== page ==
Re: Add Network Neighborhood to Nautilus

On Fri, 2002-07-26 at 11:50, A-J Ulvestad wrote:
> On Fri, 2002-07-26 at 17:21, John Palmieri wrote:
> > You also bring up another interesting issue.  For now most of the talk
> > has been about file sharing protocols but any one computer, once they
> > were discovered, could export multiple protocols.  Another question
> > would be, "why do I care about protocols? I just want to know what
> > services are available and from where."  In this case a list of all
> > computers that export service I can use, be it file, print, fax, or
> > others, should be listed in a browser.  Clicking on them would report
> > the services available for that computer.  If I just wanted file servers
> > I would be able to filter for that.  This would be sort of like a
> > virtual LDAP server.  This is what I would like to see - the ability to
> > drop a GNOME desktop into a network and with zero configuration I can
> > see all services available to me.  Extream wishlist :-)
> Yeah, that is a kinda extreme wishlist, but it isn't impossible. One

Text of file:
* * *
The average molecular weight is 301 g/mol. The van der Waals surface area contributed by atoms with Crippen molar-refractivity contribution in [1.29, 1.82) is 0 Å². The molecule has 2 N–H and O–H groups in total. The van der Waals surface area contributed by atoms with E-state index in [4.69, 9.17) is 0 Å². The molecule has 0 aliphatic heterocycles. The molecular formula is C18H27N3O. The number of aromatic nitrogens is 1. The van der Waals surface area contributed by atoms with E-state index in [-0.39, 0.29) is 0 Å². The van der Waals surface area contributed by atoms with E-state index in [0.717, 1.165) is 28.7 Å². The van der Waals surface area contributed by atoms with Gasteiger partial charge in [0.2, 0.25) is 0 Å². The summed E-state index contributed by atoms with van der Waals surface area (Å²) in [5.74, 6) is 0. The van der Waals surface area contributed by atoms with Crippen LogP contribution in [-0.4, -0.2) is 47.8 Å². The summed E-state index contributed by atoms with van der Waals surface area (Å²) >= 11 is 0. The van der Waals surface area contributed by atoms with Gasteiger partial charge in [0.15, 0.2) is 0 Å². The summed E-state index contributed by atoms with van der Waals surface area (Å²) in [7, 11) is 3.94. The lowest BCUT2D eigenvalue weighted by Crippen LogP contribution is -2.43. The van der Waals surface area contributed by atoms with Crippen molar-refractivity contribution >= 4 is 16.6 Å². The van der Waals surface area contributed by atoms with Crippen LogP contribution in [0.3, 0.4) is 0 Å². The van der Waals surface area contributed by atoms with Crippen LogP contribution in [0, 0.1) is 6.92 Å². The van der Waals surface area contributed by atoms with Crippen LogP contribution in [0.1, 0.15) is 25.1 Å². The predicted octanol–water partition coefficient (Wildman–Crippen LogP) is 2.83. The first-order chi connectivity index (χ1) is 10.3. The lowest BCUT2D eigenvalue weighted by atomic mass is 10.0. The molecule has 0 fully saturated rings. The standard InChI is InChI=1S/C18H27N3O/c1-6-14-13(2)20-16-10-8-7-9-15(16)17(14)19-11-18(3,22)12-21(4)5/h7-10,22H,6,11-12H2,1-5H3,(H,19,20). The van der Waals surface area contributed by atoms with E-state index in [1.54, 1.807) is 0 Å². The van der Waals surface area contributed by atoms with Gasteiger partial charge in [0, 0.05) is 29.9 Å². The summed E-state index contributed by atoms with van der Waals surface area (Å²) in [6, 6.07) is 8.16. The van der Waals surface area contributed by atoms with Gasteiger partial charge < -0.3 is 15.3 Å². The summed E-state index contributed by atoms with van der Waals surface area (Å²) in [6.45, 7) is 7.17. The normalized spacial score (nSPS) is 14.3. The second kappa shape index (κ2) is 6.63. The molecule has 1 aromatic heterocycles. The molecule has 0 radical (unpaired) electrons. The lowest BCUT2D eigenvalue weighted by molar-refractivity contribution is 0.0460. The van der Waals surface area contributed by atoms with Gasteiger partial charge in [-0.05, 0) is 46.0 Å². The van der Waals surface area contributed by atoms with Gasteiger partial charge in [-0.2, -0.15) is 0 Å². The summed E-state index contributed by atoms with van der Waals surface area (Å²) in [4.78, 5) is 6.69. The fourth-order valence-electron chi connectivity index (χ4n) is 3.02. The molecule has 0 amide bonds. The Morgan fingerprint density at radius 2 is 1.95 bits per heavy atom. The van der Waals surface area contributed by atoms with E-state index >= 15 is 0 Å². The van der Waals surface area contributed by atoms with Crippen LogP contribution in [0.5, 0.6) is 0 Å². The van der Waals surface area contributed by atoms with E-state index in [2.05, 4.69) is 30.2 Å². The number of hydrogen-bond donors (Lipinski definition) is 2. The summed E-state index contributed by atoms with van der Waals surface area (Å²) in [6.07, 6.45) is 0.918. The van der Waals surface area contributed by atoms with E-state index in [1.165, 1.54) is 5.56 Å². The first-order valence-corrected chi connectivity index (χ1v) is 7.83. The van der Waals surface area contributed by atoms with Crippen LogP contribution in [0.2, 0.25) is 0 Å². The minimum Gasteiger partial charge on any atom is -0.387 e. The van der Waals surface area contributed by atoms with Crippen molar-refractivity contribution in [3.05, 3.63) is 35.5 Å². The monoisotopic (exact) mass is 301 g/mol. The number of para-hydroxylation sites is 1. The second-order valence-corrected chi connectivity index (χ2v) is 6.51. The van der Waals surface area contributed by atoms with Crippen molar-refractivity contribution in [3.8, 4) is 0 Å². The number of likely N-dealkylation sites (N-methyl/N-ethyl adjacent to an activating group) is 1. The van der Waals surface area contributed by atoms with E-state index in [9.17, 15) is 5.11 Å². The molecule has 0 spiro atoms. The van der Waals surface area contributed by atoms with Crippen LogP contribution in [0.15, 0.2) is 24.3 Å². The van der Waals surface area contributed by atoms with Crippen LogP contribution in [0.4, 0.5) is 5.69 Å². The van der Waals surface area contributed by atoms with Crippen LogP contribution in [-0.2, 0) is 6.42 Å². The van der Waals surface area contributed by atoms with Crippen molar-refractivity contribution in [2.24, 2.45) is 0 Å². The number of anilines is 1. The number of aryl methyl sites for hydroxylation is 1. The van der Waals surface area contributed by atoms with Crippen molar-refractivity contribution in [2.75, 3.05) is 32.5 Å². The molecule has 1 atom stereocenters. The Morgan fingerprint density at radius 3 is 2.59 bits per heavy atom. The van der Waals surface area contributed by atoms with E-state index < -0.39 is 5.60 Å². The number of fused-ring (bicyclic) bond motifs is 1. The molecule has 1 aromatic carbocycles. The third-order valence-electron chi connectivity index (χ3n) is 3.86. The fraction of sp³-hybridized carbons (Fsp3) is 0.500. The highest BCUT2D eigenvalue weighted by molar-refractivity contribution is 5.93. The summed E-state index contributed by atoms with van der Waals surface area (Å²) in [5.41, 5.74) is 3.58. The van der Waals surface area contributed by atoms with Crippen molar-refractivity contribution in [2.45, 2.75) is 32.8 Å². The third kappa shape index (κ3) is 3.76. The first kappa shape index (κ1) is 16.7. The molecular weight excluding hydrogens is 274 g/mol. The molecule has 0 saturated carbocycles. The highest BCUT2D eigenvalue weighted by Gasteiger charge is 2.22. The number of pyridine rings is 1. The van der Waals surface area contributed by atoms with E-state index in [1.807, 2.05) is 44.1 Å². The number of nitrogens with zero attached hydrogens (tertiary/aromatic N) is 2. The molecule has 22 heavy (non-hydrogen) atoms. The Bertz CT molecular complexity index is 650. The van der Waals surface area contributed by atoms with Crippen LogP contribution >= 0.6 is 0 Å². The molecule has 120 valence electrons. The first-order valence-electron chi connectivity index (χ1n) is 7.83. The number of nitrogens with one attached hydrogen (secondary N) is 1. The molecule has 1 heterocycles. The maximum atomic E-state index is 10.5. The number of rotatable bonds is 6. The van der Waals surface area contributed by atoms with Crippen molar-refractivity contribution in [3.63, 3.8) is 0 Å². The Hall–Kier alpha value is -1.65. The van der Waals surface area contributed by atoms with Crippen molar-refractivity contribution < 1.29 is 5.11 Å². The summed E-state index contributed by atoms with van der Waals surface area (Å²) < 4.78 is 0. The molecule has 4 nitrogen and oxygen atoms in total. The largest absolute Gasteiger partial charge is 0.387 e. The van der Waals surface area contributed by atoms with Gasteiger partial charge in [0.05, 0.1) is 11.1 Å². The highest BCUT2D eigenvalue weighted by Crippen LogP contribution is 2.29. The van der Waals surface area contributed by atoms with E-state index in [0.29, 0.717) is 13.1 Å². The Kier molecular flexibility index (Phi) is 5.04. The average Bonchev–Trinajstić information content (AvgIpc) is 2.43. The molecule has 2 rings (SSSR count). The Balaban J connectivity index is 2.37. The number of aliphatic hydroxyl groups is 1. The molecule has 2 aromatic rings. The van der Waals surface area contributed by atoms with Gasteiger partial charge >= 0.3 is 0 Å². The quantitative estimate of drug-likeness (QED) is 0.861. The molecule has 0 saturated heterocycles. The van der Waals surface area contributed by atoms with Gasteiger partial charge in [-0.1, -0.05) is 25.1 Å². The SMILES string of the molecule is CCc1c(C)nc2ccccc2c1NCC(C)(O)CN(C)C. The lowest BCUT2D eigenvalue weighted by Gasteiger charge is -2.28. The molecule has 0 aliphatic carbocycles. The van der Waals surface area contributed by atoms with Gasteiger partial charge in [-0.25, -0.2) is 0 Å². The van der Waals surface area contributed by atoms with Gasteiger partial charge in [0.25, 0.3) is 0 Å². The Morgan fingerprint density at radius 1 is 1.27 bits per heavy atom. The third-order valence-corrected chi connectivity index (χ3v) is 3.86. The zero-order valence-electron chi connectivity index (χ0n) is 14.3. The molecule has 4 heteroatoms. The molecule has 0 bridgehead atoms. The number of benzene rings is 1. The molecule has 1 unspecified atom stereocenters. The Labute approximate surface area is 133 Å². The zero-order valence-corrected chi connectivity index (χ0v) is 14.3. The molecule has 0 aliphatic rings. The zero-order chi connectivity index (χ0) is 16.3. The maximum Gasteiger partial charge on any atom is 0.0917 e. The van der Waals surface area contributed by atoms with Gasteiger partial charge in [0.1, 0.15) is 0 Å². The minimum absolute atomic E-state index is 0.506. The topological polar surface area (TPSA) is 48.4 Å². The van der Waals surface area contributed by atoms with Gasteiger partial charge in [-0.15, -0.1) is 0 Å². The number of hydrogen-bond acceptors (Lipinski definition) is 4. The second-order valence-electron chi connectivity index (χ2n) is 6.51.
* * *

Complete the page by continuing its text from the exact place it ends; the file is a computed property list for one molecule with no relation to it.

> possibility would be to gather NFS, SMB, Appleshare, coda, inter-mezzo,
> etc, etc as one to the user. Scanning for this would however involve a
> massive portscan of the entire network.. I don't see a problem on a
> 100Mbit lan for that, however - but people stuck on slower networks
> would be stuck with an extremely sluggish system the first time it
> starts...

Portscan != necessary, not entirely.

KDE project "Lisa" actually operates this way, to find
"non-co-operating" servers. However, NMB, NBP, Lisa servers will already
answer queries and provide pre-assembled "browse lists;" and SLP and DNS
WKS records can also be assembled for GNOME- / ZeroConf- compatible
systems. (This is already being done in Mac OS Jaguar = 10.2 coming out
in a few days. We could probably hijack some nice BSD-licensed code
within the next week or so :-) )

Ideally, just scan our domain's DNS for WKS records and possibly a
pre-configured LDAP server (for the "managed" networks, e.g. at a
corporate office), and broadcast SLP / mcDNS queries for the "zeroconf"
environment (especially laptops, handhelds, &c). We could also look for
a Lisa server, if one's around, but one big problem is establishing the
IP range to be scanned. (EG: My LAN uses the private-use
area... that might mean a portscan of 2**24 (+/-) possible addresses!)

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